Author: Spencer Bokat-Lindell
Source: The New York Times
Date: May 21, 2020
Paul Krugman thinks it could be quick. But he also thinks Paul Krugman could be wrong.`
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An additional 2.4 million U.S. workers filed for unemployment last week, the government reported Thursday, bringing the total to 38.6 million in nine weeks and providing more evidence — in case there was any doubt — that the economy is plunging ever deeper into crisis. Of the path to recovery, Nicholas Bloom, an economist at Stanford University, told The Times, “I think we’re in for a very long haul.”
But not everyone is despairing of the country’s economic future. Last week, my colleague Paul Krugman, a Times columnist and Nobel Prize-winning economist, expressed some guarded optimism in his newsletter: “If we were patient and self-disciplined,” he wrote, “we probably could eventually see rapid recovery.”
I got in touch with Mr. Krugman to talk about why he’s relatively hopeful, how long a recovery could take and whether he might be wrong.
S.B.L.: You’ve written that after the Great Recession, we had an extended “jobless recovery,” in which G.D.P. rebounded but jobs took a long time to come back. Could you explain why you think this downturn might be different?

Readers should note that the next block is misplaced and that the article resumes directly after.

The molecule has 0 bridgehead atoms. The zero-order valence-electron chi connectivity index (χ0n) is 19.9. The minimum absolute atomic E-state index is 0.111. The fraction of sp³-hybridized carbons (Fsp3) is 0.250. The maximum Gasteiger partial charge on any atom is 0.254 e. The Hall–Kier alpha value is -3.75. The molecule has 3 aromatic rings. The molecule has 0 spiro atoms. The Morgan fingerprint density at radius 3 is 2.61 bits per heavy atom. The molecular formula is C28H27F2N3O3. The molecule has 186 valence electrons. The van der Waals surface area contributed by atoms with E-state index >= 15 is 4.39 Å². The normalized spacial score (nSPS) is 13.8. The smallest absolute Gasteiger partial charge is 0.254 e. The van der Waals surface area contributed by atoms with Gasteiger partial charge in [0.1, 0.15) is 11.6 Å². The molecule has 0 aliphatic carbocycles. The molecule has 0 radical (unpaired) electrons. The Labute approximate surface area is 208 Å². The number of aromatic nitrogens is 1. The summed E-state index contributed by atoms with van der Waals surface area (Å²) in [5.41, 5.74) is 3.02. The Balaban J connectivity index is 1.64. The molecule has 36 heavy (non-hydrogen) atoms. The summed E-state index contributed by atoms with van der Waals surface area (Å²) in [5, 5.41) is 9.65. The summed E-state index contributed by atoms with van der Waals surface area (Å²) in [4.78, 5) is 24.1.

P.K.: The Great Recession was brought on by fundamental overreach. There were underlying problems in the economy. There was too much debt, there was overbuilding of housing. We just were overextended, and that was hard to cure. It took a long time to work off those things.
What’s just happened now — not to say that everything was fine, but there was nothing like the housing bubble or the extraordinarily high levels of household debt we had in 2008 — this was just an act of God, almost, that forced us to shut down a large part of the economy. So you don’t have the kind of underlying drag from past excesses that we had last time.
But if the virus hangs around for a long time, that could mean a slow recovery. And if we mishandle this badly enough, we could create structural problems that retard recovery. If the pandemic were to lift in the next couple of months, though, I don’t see any real reason we couldn’t have a quite fast recovery
S.B.L.: How realistic do you think it is that epidemiological conditions will have gotten better, rather than worse, in a couple of months?
P.K.: I was more hopeful a month ago than I am now. What we’ve found is that social distancing works. If you look at the curve in New York, compared with where we were just a few weeks ago and where people feared we might go, death rates and hospitalization rates are way down.